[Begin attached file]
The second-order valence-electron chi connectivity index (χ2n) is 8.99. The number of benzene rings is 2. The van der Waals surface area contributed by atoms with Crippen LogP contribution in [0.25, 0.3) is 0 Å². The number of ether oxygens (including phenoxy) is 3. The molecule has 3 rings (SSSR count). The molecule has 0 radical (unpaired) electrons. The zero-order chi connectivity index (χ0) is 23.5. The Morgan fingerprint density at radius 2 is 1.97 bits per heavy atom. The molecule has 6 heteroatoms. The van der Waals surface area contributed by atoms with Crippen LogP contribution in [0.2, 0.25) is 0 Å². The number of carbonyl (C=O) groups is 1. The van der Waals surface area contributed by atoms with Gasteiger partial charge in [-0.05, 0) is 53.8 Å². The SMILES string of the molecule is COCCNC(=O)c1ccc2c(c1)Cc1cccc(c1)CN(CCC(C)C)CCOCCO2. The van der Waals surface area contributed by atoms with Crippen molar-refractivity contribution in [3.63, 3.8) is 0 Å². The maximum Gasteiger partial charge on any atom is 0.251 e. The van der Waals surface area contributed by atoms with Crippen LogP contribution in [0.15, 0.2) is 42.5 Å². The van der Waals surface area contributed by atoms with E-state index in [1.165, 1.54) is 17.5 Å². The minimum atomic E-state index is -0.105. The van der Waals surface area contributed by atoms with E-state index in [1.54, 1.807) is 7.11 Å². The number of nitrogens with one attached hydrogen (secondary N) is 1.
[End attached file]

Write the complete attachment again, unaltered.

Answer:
The second-order valence-electron chi connectivity index (χ2n) is 8.99. The number of benzene rings is 2. The van der Waals surface area contributed by atoms with Crippen LogP contribution in [0.25, 0.3) is 0 Å². The number of ether oxygens (including phenoxy) is 3. The molecule has 3 rings (SSSR count). The molecule has 0 radical (unpaired) electrons. The zero-order chi connectivity index (χ0) is 23.5. The Morgan fingerprint density at radius 2 is 1.97 bits per heavy atom. The molecule has 6 heteroatoms. The van der Waals surface area contributed by atoms with Crippen LogP contribution in [0.2, 0.25) is 0 Å². The number of carbonyl (C=O) groups is 1. The van der Waals surface area contributed by atoms with Gasteiger partial charge in [-0.05, 0) is 53.8 Å². The SMILES string of the molecule is COCCNC(=O)c1ccc2c(c1)Cc1cccc(c1)CN(CCC(C)C)CCOCCO2. The van der Waals surface area contributed by atoms with Crippen molar-refractivity contribution in [3.63, 3.8) is 0 Å². The maximum Gasteiger partial charge on any atom is 0.251 e. The van der Waals surface area contributed by atoms with Crippen LogP contribution in [0.15, 0.2) is 42.5 Å². The van der Waals surface area contributed by atoms with E-state index in [1.165, 1.54) is 17.5 Å². The minimum atomic E-state index is -0.105. The van der Waals surface area contributed by atoms with E-state index in [1.54, 1.807) is 7.11 Å². The number of nitrogens with one attached hydrogen (secondary N) is 1.